When you are leaving your dog alone, try not to make a big deal about it. This is the same for when you return home.
According to leading pet products retailer, Purina.com.au, “If you can, wait until your dog is calm and quiet, then casually go greet him and praise him for being calm and quiet.”
If you can, try to minimise your routine so you aren’t showing your dog that you are leaving. For example, if you tend to make a lot of noise and turn on a lot of lights in the early morning when you are leaving for work, try a quieter approach to getting ready, and only turn on the lights necessary.
Rewarding your dog when they display an act of growth and improvement in terms of their behaviour is a great way to get them to keep going. According to Vetwest.com.au,“Use Command-Response-Reward interaction, which provides reward-based positive reinforcement for good behaviour.” It might be tough, but it’s important to ignore behaviours such as whining and barking, and only use this reward system when you have interacted with your dog when they are calm and not seeking attention.
By rewarding your dog when it displays good, calm behaviour, it will shift their mindset over time.
For more serious cases
If you feel your dog’s anxiety might be too much for only you to deal with, you can bring in expert assistance. Talk with your regular vet and see what advice they have that can help. They may also suggest you speak with a certified professional dog trainer or behaviour professional.
A certified dog trainer can take some of the training you have given your dog to the next level. They also aren’t as attached to your dog as you, so they can focus purely on the training and not be distracted by emotions. They are certified for a reason and can really help both you and your dog move forward.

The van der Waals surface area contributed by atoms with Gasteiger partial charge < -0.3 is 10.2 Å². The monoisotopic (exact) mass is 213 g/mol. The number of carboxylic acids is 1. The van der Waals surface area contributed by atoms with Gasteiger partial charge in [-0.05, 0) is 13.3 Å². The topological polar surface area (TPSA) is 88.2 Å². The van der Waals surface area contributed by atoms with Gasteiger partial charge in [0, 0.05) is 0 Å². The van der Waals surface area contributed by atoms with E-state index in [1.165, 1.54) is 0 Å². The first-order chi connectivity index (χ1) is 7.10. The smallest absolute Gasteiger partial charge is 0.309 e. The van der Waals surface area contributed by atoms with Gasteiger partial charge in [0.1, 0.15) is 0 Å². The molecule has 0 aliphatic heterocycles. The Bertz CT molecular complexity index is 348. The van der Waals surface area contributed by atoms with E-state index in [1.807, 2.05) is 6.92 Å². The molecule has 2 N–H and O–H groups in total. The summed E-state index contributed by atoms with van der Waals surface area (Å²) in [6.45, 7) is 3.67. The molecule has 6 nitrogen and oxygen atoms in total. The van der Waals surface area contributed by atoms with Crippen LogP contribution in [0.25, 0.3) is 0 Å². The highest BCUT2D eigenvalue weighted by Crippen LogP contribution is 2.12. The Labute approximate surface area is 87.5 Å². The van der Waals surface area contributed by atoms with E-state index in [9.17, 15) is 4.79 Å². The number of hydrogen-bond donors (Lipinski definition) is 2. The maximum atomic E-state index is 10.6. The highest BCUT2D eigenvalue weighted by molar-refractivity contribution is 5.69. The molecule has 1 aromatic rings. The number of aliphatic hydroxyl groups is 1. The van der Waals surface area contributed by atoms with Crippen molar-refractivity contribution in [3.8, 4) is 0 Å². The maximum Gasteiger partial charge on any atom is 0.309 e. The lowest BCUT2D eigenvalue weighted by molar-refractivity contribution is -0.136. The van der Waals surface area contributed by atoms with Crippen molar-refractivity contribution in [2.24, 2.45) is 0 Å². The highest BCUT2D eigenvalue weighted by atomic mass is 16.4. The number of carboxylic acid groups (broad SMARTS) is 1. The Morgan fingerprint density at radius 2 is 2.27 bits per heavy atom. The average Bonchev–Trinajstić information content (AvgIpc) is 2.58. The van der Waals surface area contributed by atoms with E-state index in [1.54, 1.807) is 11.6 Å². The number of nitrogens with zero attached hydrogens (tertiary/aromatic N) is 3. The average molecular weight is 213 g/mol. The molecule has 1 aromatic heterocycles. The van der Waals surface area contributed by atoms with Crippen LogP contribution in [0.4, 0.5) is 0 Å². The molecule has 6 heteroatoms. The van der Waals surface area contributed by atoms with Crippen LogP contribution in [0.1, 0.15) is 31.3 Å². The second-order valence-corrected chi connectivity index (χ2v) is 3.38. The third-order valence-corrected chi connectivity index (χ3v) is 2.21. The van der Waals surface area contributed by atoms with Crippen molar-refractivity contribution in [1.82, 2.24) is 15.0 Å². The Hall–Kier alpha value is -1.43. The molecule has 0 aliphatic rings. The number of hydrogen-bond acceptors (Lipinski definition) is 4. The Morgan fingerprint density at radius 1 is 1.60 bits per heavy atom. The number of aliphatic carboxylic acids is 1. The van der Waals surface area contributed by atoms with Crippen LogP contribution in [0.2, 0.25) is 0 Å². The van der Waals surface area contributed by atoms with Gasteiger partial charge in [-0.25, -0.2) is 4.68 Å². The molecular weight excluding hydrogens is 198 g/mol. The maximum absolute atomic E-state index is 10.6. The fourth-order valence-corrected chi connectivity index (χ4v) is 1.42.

Things to Remember
Patience is Key
It is important to remember to be patient during the process of helping your dog deal with its separation anxiety. Your dog won’t overcome its anxiety overnight. Advantagepetcare.com.au says, “Dealing with separation anxiety will require time and patience but with a bit of hard work and a behaviour modification plan, you can help your pet to better cope with your absence.”
Separation anxiety can look different from dog to dog, so it is important to keep that in mind when you are training your pet. What works for another dog may not work for your dog, and vice versa.
But one major danger for a lot of dogs, is that they will do what they can to follow you. Rick from Modern Day Concepts, a team of building designers for both residential and commercial properties, has had experience with pets escaping. Rick says that “when a dog does escape, you never know what can happen. That’s why it’s vital to make sure there is no possible way for your dog to sneak its way out or injure themselves in an attempt to”.
Acknowledge the Baby Steps
Because training and assisting a dog with separation is a gradual process, it is important to take the time to acknowledge your dog and yourself when you notice them making small steps forward. It’s all about the little wins!
Charles Bailey is a freelance writer based in Sydney. He enjoys researching and chatting with experts to create content people actually want to read. Passionate about dogs, Charles will jump at any opportunity to dog sit, and hopes to one day own a chocolate brown American Staffy who may or may not be named 'Jack'